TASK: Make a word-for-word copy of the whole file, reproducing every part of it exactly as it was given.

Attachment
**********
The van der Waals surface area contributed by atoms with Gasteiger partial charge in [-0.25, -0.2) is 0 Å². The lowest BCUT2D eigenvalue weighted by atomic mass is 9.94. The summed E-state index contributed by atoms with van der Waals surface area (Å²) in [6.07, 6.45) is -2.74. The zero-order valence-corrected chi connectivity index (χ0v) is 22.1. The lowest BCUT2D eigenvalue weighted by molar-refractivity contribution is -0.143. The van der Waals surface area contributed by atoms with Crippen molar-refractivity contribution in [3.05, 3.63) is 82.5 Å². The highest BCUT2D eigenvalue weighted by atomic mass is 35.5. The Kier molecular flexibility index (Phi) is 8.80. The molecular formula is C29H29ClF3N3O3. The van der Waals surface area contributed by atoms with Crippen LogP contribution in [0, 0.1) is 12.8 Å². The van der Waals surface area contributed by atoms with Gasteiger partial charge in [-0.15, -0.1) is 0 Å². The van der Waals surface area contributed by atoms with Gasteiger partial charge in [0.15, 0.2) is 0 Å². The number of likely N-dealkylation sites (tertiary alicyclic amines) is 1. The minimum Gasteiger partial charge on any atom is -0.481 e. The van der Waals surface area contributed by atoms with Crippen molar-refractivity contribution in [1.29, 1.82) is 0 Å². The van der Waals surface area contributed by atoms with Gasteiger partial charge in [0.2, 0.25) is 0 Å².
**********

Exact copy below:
The van der Waals surface area contributed by atoms with Gasteiger partial charge in [-0.25, -0.2) is 0 Å². The lowest BCUT2D eigenvalue weighted by atomic mass is 9.94. The summed E-state index contributed by atoms with van der Waals surface area (Å²) in [6.07, 6.45) is -2.74. The zero-order valence-corrected chi connectivity index (χ0v) is 22.1. The lowest BCUT2D eigenvalue weighted by molar-refractivity contribution is -0.143. The van der Waals surface area contributed by atoms with Crippen molar-refractivity contribution in [3.05, 3.63) is 82.5 Å². The highest BCUT2D eigenvalue weighted by atomic mass is 35.5. The Kier molecular flexibility index (Phi) is 8.80. The molecular formula is C29H29ClF3N3O3. The van der Waals surface area contributed by atoms with Crippen LogP contribution in [0, 0.1) is 12.8 Å². The van der Waals surface area contributed by atoms with Gasteiger partial charge in [-0.15, -0.1) is 0 Å². The van der Waals surface area contributed by atoms with Gasteiger partial charge in [0.15, 0.2) is 0 Å². The number of likely N-dealkylation sites (tertiary alicyclic amines) is 1. The minimum Gasteiger partial charge on any atom is -0.481 e. The van der Waals surface area contributed by atoms with Crippen molar-refractivity contribution in [1.29, 1.82) is 0 Å². The van der Waals surface area contributed by atoms with Gasteiger partial charge in [0.2, 0.25) is 0 Å².